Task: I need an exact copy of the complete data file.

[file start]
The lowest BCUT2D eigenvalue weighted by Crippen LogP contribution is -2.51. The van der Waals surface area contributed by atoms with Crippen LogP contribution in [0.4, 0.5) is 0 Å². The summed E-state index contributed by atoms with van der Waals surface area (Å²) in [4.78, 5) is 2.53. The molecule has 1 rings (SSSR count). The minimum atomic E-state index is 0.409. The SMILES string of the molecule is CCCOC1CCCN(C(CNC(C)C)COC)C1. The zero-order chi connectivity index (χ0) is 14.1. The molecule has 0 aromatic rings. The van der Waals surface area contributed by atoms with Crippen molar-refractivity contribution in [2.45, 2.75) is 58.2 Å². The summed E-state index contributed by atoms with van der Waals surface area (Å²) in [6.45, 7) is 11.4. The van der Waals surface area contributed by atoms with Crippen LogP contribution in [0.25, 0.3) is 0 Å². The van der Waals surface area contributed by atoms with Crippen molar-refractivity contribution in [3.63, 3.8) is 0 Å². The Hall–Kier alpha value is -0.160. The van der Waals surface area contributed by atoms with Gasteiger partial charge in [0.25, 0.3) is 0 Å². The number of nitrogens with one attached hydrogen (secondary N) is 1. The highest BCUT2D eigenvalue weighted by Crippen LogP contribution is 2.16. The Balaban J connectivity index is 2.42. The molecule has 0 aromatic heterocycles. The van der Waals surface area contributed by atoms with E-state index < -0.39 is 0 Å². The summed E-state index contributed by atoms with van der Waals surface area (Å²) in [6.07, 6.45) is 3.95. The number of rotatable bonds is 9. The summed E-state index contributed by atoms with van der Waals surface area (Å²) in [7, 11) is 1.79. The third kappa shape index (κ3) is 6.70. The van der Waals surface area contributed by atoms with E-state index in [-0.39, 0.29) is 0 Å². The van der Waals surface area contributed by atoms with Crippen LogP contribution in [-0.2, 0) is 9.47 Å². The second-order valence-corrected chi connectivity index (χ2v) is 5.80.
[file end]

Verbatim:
The lowest BCUT2D eigenvalue weighted by Crippen LogP contribution is -2.51. The van der Waals surface area contributed by atoms with Crippen LogP contribution in [0.4, 0.5) is 0 Å². The summed E-state index contributed by atoms with van der Waals surface area (Å²) in [4.78, 5) is 2.53. The molecule has 1 rings (SSSR count). The minimum atomic E-state index is 0.409. The SMILES string of the molecule is CCCOC1CCCN(C(CNC(C)C)COC)C1. The zero-order chi connectivity index (χ0) is 14.1. The molecule has 0 aromatic rings. The van der Waals surface area contributed by atoms with Crippen molar-refractivity contribution in [2.45, 2.75) is 58.2 Å². The summed E-state index contributed by atoms with van der Waals surface area (Å²) in [6.45, 7) is 11.4. The van der Waals surface area contributed by atoms with Crippen LogP contribution in [0.25, 0.3) is 0 Å². The van der Waals surface area contributed by atoms with Crippen molar-refractivity contribution in [3.63, 3.8) is 0 Å². The Hall–Kier alpha value is -0.160. The van der Waals surface area contributed by atoms with Gasteiger partial charge in [0.25, 0.3) is 0 Å². The number of nitrogens with one attached hydrogen (secondary N) is 1. The highest BCUT2D eigenvalue weighted by Crippen LogP contribution is 2.16. The Balaban J connectivity index is 2.42. The molecule has 0 aromatic heterocycles. The van der Waals surface area contributed by atoms with E-state index < -0.39 is 0 Å². The summed E-state index contributed by atoms with van der Waals surface area (Å²) in [6.07, 6.45) is 3.95. The number of rotatable bonds is 9. The summed E-state index contributed by atoms with van der Waals surface area (Å²) in [7, 11) is 1.79. The third kappa shape index (κ3) is 6.70. The van der Waals surface area contributed by atoms with E-state index in [-0.39, 0.29) is 0 Å². The van der Waals surface area contributed by atoms with Crippen LogP contribution in [-0.2, 0) is 9.47 Å². The second-order valence-corrected chi connectivity index (χ2v) is 5.80.